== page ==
Lee Mingwei

Our Labyrinth


Lee Mingwei born 1964
Performance, people
Overall display dimensions variable
Purchased with funds provided by the Asia-Pacific Acquisitions Committee 2020


Our Labyrinth is a participatory performance project by Taiwanese artist Lee Mingwei in which single dancers, dressed in floor-length sarongs and wearing ankle bells, take it in turns to sweep a mound of rice in patterns on the floor in a designated gallery space. Such forms are described by the artist as ‘a labyrinthine path of their choosing’, a statement which gives the work its title (quoted in ‘Our Labyrinth’ project profile, correspondence with Tate, May 2018).

The artist’s instructions for the performance dictate that it should be activated throughout gallery opening hours, for the entire duration of the exhibition period. Each day a ritual is enacted in which a paper ‘wall’ that surrounds the mound of rice is carefully removed and placed in a dedicated area for safekeeping. The dancers operate on a rota of shifts, bowing to each other before passing on the broom. The performance concludes each day with the tidying of the rice into a mound once more, and the replacement of the paper wall. The rice can be placed directly on the floor of the space or on a large dance mat of a shape that might be likened to a pool of ink. This emphasises the associations with writing, since the broom can be seen as a substitute for a calligraphic brush.

The work was inspired by Lee Mingwei’s visit to Myanmar in the winter of 2014, as outlined in a description which is displayed alongside the work and on the artist’s website:

My visit to Myanmar was the seed for Our Labyrinth, inspired both by the gesture of removing one's shoes before entering any temple, pagoda or mosque, and by the pristine space created for visitors by volunteers who constantly swept the sacred grounds. For this project, I will first ask exhibition visitors to remove their shoes, thereby enhancing the sensations produced by walking. Second, as visitors walk among the projects, a dancer will sweep a mixture of rice, other grains and seeds through the space, along a labyrinthine path of their choosing. This dancer may encounter obstacles along the way, but will navigate these silently and mindfully.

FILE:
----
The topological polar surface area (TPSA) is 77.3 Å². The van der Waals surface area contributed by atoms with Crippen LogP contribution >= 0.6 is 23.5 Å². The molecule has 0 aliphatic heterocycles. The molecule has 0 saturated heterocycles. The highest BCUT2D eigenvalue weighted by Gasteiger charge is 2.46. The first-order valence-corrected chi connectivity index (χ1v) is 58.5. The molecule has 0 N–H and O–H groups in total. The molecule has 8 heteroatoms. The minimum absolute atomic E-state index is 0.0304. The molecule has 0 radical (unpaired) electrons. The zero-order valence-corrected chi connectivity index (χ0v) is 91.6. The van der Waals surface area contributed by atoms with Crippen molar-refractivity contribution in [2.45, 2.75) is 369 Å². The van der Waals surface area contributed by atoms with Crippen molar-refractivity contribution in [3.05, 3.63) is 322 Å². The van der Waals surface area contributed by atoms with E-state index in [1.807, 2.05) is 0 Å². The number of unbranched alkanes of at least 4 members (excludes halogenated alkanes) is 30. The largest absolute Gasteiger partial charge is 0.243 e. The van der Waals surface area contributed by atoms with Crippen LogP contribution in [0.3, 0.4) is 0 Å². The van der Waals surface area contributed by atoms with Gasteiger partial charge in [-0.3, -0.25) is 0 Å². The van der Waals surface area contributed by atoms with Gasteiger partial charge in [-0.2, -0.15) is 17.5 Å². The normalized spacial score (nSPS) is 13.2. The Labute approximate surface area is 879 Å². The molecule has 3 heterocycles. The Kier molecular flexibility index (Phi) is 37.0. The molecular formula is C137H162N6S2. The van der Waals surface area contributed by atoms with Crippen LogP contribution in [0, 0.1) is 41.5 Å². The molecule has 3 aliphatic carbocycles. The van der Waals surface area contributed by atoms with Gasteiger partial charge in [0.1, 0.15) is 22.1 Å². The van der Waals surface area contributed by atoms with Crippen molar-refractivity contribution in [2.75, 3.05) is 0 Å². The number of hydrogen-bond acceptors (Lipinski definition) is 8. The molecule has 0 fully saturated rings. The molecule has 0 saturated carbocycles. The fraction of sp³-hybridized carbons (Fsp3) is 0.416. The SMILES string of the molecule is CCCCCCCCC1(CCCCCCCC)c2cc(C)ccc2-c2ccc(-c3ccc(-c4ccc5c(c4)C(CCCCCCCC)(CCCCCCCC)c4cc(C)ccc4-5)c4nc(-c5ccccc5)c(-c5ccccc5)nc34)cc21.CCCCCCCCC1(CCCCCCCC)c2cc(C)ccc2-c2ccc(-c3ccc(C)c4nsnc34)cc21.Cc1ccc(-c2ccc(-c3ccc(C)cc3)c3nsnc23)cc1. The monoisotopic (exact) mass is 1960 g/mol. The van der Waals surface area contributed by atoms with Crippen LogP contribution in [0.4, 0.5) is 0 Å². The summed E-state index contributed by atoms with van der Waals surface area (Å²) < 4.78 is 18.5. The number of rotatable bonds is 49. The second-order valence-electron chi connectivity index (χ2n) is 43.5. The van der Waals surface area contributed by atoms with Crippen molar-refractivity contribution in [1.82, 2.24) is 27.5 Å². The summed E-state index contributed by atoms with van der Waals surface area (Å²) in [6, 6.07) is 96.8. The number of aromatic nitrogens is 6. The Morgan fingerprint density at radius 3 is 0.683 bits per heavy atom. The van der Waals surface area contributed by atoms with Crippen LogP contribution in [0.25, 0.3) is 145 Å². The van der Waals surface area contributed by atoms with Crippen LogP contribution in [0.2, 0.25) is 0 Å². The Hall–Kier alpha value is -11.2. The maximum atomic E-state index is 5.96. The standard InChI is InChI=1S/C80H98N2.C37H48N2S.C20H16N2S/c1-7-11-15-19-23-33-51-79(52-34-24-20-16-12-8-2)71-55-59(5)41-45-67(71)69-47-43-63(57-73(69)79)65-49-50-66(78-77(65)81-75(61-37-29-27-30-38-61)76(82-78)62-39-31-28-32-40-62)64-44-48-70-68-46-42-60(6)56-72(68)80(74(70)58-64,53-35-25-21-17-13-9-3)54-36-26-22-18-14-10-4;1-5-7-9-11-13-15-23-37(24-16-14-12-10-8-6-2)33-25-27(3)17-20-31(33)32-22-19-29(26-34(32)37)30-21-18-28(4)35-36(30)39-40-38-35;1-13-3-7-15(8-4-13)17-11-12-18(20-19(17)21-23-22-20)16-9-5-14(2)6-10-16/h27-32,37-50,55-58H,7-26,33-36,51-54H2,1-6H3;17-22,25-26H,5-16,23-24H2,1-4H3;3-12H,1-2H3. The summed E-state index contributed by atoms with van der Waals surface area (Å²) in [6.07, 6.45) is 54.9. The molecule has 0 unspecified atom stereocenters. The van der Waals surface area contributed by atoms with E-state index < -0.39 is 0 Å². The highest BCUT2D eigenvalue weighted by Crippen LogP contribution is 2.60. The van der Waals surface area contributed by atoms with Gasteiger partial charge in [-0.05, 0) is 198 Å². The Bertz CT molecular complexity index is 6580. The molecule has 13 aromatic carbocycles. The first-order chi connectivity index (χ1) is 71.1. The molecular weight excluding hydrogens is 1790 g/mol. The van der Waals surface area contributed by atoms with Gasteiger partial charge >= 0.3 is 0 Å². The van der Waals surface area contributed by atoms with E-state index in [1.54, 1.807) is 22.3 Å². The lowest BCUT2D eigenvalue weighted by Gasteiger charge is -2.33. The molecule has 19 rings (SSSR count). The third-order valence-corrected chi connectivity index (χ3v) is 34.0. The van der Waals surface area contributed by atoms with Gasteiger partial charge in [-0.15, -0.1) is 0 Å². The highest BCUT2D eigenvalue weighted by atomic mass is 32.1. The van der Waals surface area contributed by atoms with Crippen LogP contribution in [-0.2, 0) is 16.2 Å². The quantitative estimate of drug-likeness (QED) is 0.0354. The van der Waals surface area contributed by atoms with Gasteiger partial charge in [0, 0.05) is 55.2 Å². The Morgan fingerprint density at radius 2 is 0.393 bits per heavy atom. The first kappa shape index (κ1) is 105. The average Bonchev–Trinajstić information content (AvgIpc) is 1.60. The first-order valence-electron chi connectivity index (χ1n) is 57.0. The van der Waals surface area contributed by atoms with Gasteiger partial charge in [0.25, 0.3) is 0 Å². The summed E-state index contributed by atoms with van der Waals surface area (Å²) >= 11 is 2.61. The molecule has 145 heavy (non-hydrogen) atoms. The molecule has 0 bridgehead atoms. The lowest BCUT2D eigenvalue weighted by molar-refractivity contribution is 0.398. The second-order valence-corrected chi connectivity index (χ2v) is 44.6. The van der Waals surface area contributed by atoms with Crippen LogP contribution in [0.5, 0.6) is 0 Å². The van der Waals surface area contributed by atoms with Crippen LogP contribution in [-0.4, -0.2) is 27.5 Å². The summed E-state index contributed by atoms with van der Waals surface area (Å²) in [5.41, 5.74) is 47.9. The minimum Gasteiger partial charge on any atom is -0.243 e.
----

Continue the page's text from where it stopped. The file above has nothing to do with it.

This project is a gift from the performers to the visitors, the providing of a ‘pure’ space, both physically and spiritually, as they explore the sacred space created by the projects.
(Lee Mingwei, project description on artist’s website, http://www.leemingwei.com/mobile/projects.php?id=42, accessed 18 June 2018.)

Even though different faiths are observed in Myanmar, Lee noted that most of the places of worship he entered required visitors to remove their shoes, and that these spaces were constantly maintained by volunteers, sweeping the floor with brooms. This custom is described by the artist as not only a form of meditation, but as a gift to the community. The performance takes place constantly over a period of around twenty-one days, to suggest the commitment with which temple sweepers apply themselves to the task; the act of sweeping is intended as a gift from the performers to the visitors and an exploration of the relationship between spirituality and architectural space.

Our Labyrinth is representative of Lee Mingwei’s broader practice which comprises both installation and participatory performance. He draws upon ideas of memory, cultural exchange and gift-giving as a form of social reciprocity, inviting audiences to contribute to his work through small exchanges of time, conversation or personal items. The dating of this particular piece as ‘ongoing’ reflects the artist’s principle that his participatory works are subject to the context in which they are shown, with the audience’s reactions and even the cultural context affecting the outcome of the work each time.

Our Labyrinth was first performed in May 2015 during the artist’s mid-career survey exhibition Lee Mingwei and His Relations at the Taipei Fine Arts Museum in Taiwan (May–September 2015). It was also presented at the 11th Shanghai Biennale in 2016, where it formed part of the opening night’s performances, and was included in the exhibition Move at the Musée national d’art moderne – Centre Georges Pompidou in Paris in 2017. The performance is editioned in an edition of five with one artist’s proof; Tate has number two in the edition.

Further reading
Lee Mingwei, ‘Statement’, artist’s statement about Our Labyrinth on his website, http://www.leemingwei.com/mobile/projects.php?id=42, accessed 18 June 2018.
Darryl Jingwen Wee, ‘Lee Mingwei’, Modern Painters, vol.27, no.9 September 2015, p.99.

Katy Wan
June 2018

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